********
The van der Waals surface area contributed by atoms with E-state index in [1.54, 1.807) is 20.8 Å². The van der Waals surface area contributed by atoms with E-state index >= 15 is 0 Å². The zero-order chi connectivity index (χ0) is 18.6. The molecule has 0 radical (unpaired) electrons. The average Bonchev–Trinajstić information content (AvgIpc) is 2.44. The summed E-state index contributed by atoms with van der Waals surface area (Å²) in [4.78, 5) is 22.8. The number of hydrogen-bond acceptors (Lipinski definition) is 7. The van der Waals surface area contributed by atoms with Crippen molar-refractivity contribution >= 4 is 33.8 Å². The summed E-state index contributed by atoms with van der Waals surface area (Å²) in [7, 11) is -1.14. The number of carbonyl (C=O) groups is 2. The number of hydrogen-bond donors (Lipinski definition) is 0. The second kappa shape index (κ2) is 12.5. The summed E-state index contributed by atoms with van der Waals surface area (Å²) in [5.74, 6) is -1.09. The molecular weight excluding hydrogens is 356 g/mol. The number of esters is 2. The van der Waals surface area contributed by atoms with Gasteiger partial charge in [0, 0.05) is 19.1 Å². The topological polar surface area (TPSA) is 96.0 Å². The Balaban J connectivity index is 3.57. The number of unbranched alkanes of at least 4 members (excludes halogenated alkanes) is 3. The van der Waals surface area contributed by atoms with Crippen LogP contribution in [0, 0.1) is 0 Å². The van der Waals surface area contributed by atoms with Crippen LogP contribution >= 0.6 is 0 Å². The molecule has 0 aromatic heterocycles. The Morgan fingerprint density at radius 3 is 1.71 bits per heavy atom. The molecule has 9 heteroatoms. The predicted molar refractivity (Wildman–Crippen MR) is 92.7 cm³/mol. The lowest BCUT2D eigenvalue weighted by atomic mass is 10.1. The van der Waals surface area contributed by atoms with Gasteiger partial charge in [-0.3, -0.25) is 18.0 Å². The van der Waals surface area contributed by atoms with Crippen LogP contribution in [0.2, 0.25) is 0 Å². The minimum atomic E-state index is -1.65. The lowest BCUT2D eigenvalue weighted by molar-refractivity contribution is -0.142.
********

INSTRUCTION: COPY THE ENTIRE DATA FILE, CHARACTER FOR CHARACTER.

The van der Waals surface area contributed by atoms with E-state index in [1.54, 1.807) is 20.8 Å². The van der Waals surface area contributed by atoms with E-state index >= 15 is 0 Å². The zero-order chi connectivity index (χ0) is 18.6. The molecule has 0 radical (unpaired) electrons. The average Bonchev–Trinajstić information content (AvgIpc) is 2.44. The summed E-state index contributed by atoms with van der Waals surface area (Å²) in [4.78, 5) is 22.8. The number of hydrogen-bond acceptors (Lipinski definition) is 7. The van der Waals surface area contributed by atoms with Crippen molar-refractivity contribution >= 4 is 33.8 Å². The summed E-state index contributed by atoms with van der Waals surface area (Å²) in [7, 11) is -1.14. The number of carbonyl (C=O) groups is 2. The number of hydrogen-bond donors (Lipinski definition) is 0. The second kappa shape index (κ2) is 12.5. The summed E-state index contributed by atoms with van der Waals surface area (Å²) in [5.74, 6) is -1.09. The molecular weight excluding hydrogens is 356 g/mol. The number of esters is 2. The van der Waals surface area contributed by atoms with Gasteiger partial charge in [0, 0.05) is 19.1 Å². The topological polar surface area (TPSA) is 96.0 Å². The Balaban J connectivity index is 3.57. The number of unbranched alkanes of at least 4 members (excludes halogenated alkanes) is 3. The van der Waals surface area contributed by atoms with Crippen LogP contribution in [0, 0.1) is 0 Å². The van der Waals surface area contributed by atoms with Crippen LogP contribution >= 0.6 is 0 Å². The molecule has 0 aromatic heterocycles. The Morgan fingerprint density at radius 3 is 1.71 bits per heavy atom. The molecule has 9 heteroatoms. The predicted molar refractivity (Wildman–Crippen MR) is 92.7 cm³/mol. The lowest BCUT2D eigenvalue weighted by atomic mass is 10.1. The van der Waals surface area contributed by atoms with Gasteiger partial charge in [-0.3, -0.25) is 18.0 Å². The van der Waals surface area contributed by atoms with Crippen LogP contribution in [0.2, 0.25) is 0 Å². The minimum atomic E-state index is -1.65. The lowest BCUT2D eigenvalue weighted by molar-refractivity contribution is -0.142.